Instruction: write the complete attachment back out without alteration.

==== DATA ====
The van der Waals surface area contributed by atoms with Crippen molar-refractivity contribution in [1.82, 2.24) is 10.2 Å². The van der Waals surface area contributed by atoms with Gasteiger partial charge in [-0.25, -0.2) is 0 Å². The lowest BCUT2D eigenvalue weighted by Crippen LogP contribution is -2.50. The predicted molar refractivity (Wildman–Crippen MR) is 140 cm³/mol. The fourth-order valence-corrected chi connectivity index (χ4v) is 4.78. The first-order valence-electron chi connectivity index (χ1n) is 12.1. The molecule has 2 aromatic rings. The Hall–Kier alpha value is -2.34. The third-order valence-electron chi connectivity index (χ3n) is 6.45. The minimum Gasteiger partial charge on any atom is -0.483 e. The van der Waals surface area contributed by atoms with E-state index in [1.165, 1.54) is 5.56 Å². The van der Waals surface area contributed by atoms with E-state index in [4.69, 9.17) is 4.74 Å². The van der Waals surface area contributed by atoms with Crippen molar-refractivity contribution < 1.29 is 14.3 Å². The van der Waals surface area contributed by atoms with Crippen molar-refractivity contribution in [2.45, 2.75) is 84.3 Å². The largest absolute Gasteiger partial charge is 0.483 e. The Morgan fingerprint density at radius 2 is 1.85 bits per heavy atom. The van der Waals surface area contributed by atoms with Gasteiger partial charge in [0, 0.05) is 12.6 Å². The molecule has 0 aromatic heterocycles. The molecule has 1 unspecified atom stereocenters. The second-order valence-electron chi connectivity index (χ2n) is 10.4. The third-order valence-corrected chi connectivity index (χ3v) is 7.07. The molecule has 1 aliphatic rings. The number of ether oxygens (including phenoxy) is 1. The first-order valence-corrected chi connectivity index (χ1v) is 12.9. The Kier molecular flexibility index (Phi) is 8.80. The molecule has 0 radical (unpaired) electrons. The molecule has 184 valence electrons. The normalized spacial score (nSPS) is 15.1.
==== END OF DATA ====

The van der Waals surface area contributed by atoms with Crippen molar-refractivity contribution in [1.82, 2.24) is 10.2 Å². The van der Waals surface area contributed by atoms with Gasteiger partial charge in [-0.25, -0.2) is 0 Å². The lowest BCUT2D eigenvalue weighted by Crippen LogP contribution is -2.50. The predicted molar refractivity (Wildman–Crippen MR) is 140 cm³/mol. The fourth-order valence-corrected chi connectivity index (χ4v) is 4.78. The first-order valence-electron chi connectivity index (χ1n) is 12.1. The molecule has 2 aromatic rings. The Hall–Kier alpha value is -2.34. The third-order valence-electron chi connectivity index (χ3n) is 6.45. The minimum Gasteiger partial charge on any atom is -0.483 e. The van der Waals surface area contributed by atoms with E-state index in [1.165, 1.54) is 5.56 Å². The van der Waals surface area contributed by atoms with E-state index in [4.69, 9.17) is 4.74 Å². The van der Waals surface area contributed by atoms with Crippen molar-refractivity contribution < 1.29 is 14.3 Å². The van der Waals surface area contributed by atoms with Crippen molar-refractivity contribution in [2.45, 2.75) is 84.3 Å². The largest absolute Gasteiger partial charge is 0.483 e. The Morgan fingerprint density at radius 2 is 1.85 bits per heavy atom. The van der Waals surface area contributed by atoms with Gasteiger partial charge in [0, 0.05) is 12.6 Å². The molecule has 0 aromatic heterocycles. The molecule has 1 unspecified atom stereocenters. The second-order valence-electron chi connectivity index (χ2n) is 10.4. The third-order valence-corrected chi connectivity index (χ3v) is 7.07. The molecule has 1 aliphatic rings. The number of ether oxygens (including phenoxy) is 1. The first-order valence-corrected chi connectivity index (χ1v) is 12.9. The Kier molecular flexibility index (Phi) is 8.80. The molecule has 0 radical (unpaired) electrons. The molecule has 184 valence electrons. The normalized spacial score (nSPS) is 15.1.